​UK focus on managing the energy crisis could impact the goal of achieving net zero

Posted on 06 March 2023

The National Audit Office (NAO) believe the minister’s efforts to alleviate rising energy bills could impact the country’s net zero goal. The Government said in 2021 it wanted all electricity to be produced from low-carbon sources by 2035, a part of the larger plan to reduce carbon emissions to net zero by 2050. The National Audit Office has warned that the current energy crisis exacerbated by Russia’s invasion of Ukraine has meant the government isn’t making as much progress on delivering a long-term plan to boost clean energy.

The NAO warned that the absence of a clear plan and belief there could be adjustments in government policies could deter investors from allocating funds for new infrastructure or result in an increase in rates of return, increasing the overall costs for energy customers. Emissions associated with UK power generation have declined by 73% since 1990, with rises in wind and solar energy and the ending of coal power facilities. Despite these positive figures, around 40% of the UK’s electricity is still generated from gas and producers of gas-power facilities are still acquiring considerable subsidies to maintain the activities of gas facilities when wind and solar sites drop out.

The electricity demand is expected to increase by as much as 60% by 2035, and transport and heating shift away from fossil fuels toward electricity. The UK has announced a target of 2035 to ban the installation of new gas boilers, though plans to encourage people to explore low-carbon alternatives have been relatively slow. At the end of last year, the Government announced plans to subsidise energy bills amid concerns that rising gas prices would leave many unable to pay their bills.

Gareth Davies, the head of the NAO, said it makes sense for the government to focus on the current energy crisis, but believes that one consequence of this is the lack of a clear delivery plan for decarbonising power by 2035, which represents the essence of the broader net-zero target. Meg Hillier, chair of the public accounts committee, highlighted that the Department for energy security and net zero (DESNZ) lacks a clear delivery plan for decarbonising electricity. While DESNZ has focused on the issue at hand, energy industry experts believe further attention on the long-term net zero plan is required. The government estimated that between £280 and £400 billion of investment is required to decarbonise the power industry.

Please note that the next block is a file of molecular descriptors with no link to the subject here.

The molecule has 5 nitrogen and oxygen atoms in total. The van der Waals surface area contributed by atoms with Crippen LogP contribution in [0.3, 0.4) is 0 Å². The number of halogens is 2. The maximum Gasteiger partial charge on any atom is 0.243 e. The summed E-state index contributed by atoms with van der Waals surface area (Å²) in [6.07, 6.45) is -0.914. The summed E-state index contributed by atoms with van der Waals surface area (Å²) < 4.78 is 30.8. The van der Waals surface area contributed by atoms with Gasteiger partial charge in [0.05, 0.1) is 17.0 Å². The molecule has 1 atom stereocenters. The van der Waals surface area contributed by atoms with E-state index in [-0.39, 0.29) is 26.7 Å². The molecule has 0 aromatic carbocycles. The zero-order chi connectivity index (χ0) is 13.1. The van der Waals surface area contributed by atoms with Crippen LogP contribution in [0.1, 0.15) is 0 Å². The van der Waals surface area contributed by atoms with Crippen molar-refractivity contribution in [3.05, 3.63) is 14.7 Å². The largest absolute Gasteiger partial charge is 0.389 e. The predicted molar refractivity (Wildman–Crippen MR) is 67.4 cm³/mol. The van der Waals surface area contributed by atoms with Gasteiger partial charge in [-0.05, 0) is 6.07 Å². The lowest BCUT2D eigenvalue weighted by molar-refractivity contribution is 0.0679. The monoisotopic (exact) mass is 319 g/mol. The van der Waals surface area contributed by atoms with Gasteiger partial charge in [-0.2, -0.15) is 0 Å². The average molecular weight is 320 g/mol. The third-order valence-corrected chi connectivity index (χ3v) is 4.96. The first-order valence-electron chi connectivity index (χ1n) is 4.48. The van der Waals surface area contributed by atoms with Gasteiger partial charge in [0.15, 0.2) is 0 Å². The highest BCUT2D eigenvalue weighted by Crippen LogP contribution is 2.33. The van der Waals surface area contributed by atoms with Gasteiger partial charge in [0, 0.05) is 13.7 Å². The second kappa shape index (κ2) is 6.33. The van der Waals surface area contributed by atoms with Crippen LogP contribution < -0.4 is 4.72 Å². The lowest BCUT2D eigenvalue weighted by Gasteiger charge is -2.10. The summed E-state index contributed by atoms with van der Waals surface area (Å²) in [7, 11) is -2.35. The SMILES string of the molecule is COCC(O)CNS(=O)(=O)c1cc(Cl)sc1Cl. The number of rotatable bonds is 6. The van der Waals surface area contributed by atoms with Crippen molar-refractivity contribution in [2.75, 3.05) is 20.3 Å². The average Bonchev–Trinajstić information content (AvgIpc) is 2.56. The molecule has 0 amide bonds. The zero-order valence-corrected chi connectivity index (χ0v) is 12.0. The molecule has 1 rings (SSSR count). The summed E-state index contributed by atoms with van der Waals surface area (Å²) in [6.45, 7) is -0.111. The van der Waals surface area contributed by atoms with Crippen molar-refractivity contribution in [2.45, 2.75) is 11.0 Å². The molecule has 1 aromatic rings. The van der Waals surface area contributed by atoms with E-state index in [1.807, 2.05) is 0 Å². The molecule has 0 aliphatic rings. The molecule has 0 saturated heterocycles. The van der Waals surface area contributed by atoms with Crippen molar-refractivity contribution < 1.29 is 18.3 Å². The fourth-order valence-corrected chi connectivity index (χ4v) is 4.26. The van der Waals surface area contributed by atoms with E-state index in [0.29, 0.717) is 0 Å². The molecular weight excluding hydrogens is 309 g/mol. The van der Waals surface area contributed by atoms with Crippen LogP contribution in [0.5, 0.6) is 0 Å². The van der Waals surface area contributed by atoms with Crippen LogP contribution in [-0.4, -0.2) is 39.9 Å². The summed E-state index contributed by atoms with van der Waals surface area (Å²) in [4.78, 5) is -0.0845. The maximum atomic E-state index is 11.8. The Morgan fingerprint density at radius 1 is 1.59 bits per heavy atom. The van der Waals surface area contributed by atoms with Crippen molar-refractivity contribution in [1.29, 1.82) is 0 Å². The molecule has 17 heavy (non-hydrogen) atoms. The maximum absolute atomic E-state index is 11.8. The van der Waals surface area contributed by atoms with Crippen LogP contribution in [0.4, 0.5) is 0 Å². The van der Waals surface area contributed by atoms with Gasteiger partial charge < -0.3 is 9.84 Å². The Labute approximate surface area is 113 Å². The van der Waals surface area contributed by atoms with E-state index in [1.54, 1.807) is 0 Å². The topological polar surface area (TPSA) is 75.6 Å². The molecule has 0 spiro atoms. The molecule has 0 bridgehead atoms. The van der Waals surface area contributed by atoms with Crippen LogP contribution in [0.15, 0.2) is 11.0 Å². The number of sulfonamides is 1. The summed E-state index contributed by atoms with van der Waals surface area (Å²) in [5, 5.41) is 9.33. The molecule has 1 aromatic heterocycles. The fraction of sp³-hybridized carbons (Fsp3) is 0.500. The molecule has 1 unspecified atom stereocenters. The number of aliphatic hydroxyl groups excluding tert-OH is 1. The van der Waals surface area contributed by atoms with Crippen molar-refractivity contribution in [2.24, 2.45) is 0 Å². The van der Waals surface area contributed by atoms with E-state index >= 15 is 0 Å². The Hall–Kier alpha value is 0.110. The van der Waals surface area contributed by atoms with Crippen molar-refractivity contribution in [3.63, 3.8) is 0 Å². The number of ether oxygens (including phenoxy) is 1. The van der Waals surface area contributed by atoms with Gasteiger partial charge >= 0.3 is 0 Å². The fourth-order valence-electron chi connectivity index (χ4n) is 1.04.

This excludes the cost of researching new technologies and developing new networks. Ministers also face pressure to respond to the US Inflation Reduction Act, which has driven further investment in green energy projects overseas. A representative at DESNZ explains that since the energy crisis, our focus has been on living support and managing energy bills, as this is a priority for households nationwide. At the same time, the UK is continuing to decarbonise faster than any other G7 nation. UK targets may be bold, but energy experts believe there is still good momentum, and the commitment to decarbonise the national electricity system by 2035 remains critical.

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